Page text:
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Ireland page 5


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The record would be incomplete of this singularly interesting episode in the history of England without a passage from a speech of Lord Macaulay, delivered on the first night of the session of 1840: -

" A change has come over the spirit of a part, I hope not the larger part, of the Tory body. It was once the glory of the Tories that, through all changes of fortune, they were animated by a steady and fervent loyalty, which made even error respectable, and gave to what might otherwise have been called servility something of the manliness and nobleness of freedom. A great Tory poet, whose eminent services to the cause of monarchy had been ill-requited by an ungrateful Court, boasted that -

'Loyalty is still the same,
Whether it win or lose the game;
True as the dial to the sun,
Although it be not shined upon.'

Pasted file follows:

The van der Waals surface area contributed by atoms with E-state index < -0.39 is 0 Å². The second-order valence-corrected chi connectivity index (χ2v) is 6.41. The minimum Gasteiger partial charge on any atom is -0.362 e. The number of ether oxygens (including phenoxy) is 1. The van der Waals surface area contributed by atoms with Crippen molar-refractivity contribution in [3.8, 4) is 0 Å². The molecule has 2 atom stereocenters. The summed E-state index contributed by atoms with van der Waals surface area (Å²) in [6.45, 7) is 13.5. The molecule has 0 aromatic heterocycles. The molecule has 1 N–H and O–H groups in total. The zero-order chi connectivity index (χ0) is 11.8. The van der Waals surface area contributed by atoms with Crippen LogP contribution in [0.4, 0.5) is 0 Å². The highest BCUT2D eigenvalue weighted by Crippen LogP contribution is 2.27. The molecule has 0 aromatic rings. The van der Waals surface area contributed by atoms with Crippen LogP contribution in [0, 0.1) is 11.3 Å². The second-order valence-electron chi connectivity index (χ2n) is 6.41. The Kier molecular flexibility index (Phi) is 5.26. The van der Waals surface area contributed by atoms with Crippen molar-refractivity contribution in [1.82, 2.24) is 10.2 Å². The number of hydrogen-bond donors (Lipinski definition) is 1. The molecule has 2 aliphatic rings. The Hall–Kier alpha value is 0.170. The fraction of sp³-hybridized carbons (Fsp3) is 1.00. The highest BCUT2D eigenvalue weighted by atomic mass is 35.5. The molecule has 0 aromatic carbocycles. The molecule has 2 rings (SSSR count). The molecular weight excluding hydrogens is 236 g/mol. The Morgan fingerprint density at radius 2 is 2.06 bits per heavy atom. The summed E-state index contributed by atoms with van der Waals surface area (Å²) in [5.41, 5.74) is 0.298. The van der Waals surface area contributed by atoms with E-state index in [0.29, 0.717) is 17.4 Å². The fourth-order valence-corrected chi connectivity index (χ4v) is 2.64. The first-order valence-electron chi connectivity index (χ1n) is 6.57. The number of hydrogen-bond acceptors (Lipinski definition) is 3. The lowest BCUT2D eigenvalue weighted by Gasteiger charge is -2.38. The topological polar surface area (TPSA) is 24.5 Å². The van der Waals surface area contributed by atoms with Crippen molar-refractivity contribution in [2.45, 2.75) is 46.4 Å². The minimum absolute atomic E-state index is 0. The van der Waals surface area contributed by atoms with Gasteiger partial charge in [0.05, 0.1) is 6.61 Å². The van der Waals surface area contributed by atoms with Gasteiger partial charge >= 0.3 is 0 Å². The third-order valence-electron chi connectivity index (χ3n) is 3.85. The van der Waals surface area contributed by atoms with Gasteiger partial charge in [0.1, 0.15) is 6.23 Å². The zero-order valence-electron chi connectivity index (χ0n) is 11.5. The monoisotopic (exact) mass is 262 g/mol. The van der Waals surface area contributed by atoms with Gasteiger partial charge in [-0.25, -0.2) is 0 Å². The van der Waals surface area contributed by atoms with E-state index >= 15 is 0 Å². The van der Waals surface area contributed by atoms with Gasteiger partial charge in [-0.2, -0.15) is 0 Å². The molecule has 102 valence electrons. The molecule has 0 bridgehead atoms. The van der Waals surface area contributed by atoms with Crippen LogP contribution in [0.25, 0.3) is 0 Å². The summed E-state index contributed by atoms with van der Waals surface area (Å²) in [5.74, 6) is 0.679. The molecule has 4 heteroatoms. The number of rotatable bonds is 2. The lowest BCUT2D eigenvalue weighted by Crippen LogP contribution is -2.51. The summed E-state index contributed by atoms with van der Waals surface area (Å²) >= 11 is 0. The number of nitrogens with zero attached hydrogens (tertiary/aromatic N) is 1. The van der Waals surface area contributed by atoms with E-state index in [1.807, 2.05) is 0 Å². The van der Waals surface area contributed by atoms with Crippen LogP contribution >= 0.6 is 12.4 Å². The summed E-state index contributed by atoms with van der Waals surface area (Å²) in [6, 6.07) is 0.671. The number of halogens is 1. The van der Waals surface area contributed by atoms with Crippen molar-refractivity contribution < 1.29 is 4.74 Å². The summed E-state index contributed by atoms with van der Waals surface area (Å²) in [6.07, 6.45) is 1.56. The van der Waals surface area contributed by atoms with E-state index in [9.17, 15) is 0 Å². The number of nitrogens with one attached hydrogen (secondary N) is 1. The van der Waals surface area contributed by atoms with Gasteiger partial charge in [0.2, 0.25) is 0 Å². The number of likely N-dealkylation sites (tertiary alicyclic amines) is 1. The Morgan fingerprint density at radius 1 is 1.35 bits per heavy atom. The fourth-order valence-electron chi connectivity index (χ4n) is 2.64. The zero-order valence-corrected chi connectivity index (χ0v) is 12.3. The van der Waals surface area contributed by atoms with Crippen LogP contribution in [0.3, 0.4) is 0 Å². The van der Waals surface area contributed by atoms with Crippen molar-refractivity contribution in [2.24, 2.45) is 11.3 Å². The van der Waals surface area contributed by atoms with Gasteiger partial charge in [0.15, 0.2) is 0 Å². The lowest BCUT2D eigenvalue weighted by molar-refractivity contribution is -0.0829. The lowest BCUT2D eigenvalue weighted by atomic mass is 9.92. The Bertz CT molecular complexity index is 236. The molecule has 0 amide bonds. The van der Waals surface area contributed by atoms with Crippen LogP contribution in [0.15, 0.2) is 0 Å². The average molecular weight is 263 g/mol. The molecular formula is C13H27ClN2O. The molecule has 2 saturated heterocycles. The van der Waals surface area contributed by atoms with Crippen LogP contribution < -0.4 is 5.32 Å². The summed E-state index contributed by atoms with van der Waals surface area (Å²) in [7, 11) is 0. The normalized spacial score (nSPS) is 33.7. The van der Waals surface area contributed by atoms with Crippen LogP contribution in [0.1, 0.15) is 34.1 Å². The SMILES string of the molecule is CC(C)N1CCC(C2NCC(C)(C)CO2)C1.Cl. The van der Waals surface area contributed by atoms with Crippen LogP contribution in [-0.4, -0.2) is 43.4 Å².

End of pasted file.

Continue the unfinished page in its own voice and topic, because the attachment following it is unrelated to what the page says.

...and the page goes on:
Toryism has now changed its character. We have lived to see a monster of a faction made up of the worst parts of the Cavalier and the worst parts of the Roundhead. We have lived to see a race of disloyal Tories. We have lived to see Tories giving themselves the airs of those insolent pikemen who puffed out their tobacco smoke in the face of Charles I. We have lived to see Tories who, because they were not allowed to grind the people after the fashion of Strafford, turn round and revile the Sovereign in the style of Hugh Peters. I say, therefore, that while the leader is still what he was eleven years ago, when his moderation alienated his intemperate followers, his followers are more intemperate than ever."

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Pictures for Ireland page 5

Riots at Newport.
Riots at Newport. >>>>
Mr. Rowland Hill
Mr. Rowland Hill >>>>

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